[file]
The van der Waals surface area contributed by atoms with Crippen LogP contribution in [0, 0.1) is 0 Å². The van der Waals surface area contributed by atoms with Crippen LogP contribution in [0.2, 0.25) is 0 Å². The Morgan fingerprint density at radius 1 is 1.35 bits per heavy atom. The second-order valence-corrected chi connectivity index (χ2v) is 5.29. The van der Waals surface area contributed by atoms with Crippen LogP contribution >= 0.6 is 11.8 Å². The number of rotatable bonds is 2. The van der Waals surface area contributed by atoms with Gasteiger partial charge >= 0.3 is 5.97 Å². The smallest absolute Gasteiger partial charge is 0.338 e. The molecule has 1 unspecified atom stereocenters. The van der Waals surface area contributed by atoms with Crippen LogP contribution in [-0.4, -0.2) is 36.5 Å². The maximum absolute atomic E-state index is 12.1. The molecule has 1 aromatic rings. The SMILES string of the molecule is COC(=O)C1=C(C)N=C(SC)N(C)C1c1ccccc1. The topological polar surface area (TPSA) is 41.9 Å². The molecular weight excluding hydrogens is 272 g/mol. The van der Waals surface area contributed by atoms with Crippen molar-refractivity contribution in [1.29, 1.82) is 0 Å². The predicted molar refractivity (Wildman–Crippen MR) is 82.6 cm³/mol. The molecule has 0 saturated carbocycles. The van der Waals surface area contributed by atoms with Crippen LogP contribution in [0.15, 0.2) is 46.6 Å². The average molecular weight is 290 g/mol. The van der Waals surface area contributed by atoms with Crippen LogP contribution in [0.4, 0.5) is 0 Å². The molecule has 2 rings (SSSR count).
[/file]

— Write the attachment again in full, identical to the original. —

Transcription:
The van der Waals surface area contributed by atoms with Crippen LogP contribution in [0, 0.1) is 0 Å². The van der Waals surface area contributed by atoms with Crippen LogP contribution in [0.2, 0.25) is 0 Å². The Morgan fingerprint density at radius 1 is 1.35 bits per heavy atom. The second-order valence-corrected chi connectivity index (χ2v) is 5.29. The van der Waals surface area contributed by atoms with Crippen LogP contribution >= 0.6 is 11.8 Å². The number of rotatable bonds is 2. The van der Waals surface area contributed by atoms with Gasteiger partial charge >= 0.3 is 5.97 Å². The smallest absolute Gasteiger partial charge is 0.338 e. The molecule has 1 unspecified atom stereocenters. The van der Waals surface area contributed by atoms with Crippen LogP contribution in [-0.4, -0.2) is 36.5 Å². The maximum absolute atomic E-state index is 12.1. The molecule has 1 aromatic rings. The SMILES string of the molecule is COC(=O)C1=C(C)N=C(SC)N(C)C1c1ccccc1. The topological polar surface area (TPSA) is 41.9 Å². The molecular weight excluding hydrogens is 272 g/mol. The van der Waals surface area contributed by atoms with Crippen molar-refractivity contribution in [1.29, 1.82) is 0 Å². The predicted molar refractivity (Wildman–Crippen MR) is 82.6 cm³/mol. The molecule has 0 saturated carbocycles. The van der Waals surface area contributed by atoms with Crippen LogP contribution in [0.15, 0.2) is 46.6 Å². The average molecular weight is 290 g/mol. The van der Waals surface area contributed by atoms with Crippen LogP contribution in [0.4, 0.5) is 0 Å². The molecule has 2 rings (SSSR count).